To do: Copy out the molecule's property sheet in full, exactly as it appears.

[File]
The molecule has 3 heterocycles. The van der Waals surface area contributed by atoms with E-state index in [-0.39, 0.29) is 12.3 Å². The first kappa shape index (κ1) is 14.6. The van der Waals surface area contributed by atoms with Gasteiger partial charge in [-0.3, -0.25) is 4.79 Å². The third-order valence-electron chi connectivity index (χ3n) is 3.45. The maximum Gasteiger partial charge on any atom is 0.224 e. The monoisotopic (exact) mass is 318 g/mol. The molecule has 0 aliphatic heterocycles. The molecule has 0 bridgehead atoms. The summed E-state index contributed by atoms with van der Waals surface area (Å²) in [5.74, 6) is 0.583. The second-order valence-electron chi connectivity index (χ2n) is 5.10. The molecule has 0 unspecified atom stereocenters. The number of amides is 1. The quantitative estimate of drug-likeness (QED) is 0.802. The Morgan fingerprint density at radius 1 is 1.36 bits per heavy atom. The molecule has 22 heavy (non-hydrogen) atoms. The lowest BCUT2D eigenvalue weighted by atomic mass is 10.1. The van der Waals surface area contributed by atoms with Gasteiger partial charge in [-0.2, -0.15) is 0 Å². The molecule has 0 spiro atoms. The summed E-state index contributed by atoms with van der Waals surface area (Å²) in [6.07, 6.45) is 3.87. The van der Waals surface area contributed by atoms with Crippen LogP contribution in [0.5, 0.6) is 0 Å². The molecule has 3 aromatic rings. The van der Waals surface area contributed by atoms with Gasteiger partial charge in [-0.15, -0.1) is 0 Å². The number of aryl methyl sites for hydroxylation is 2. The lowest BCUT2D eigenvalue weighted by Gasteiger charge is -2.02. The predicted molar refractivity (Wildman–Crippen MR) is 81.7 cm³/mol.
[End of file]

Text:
The molecule has 3 heterocycles. The van der Waals surface area contributed by atoms with E-state index in [-0.39, 0.29) is 12.3 Å². The first kappa shape index (κ1) is 14.6. The van der Waals surface area contributed by atoms with Gasteiger partial charge in [-0.3, -0.25) is 4.79 Å². The third-order valence-electron chi connectivity index (χ3n) is 3.45. The maximum Gasteiger partial charge on any atom is 0.224 e. The monoisotopic (exact) mass is 318 g/mol. The molecule has 0 aliphatic heterocycles. The molecule has 0 bridgehead atoms. The summed E-state index contributed by atoms with van der Waals surface area (Å²) in [5.74, 6) is 0.583. The second-order valence-electron chi connectivity index (χ2n) is 5.10. The molecule has 0 unspecified atom stereocenters. The number of amides is 1. The quantitative estimate of drug-likeness (QED) is 0.802. The Morgan fingerprint density at radius 1 is 1.36 bits per heavy atom. The molecule has 22 heavy (non-hydrogen) atoms. The lowest BCUT2D eigenvalue weighted by atomic mass is 10.1. The van der Waals surface area contributed by atoms with Gasteiger partial charge in [-0.2, -0.15) is 0 Å². The molecule has 0 spiro atoms. The summed E-state index contributed by atoms with van der Waals surface area (Å²) in [6.07, 6.45) is 3.87. The van der Waals surface area contributed by atoms with Crippen LogP contribution in [0.5, 0.6) is 0 Å². The molecule has 3 aromatic rings. The van der Waals surface area contributed by atoms with Gasteiger partial charge in [-0.15, -0.1) is 0 Å². The number of aryl methyl sites for hydroxylation is 2. The lowest BCUT2D eigenvalue weighted by Gasteiger charge is -2.02. The predicted molar refractivity (Wildman–Crippen MR) is 81.7 cm³/mol.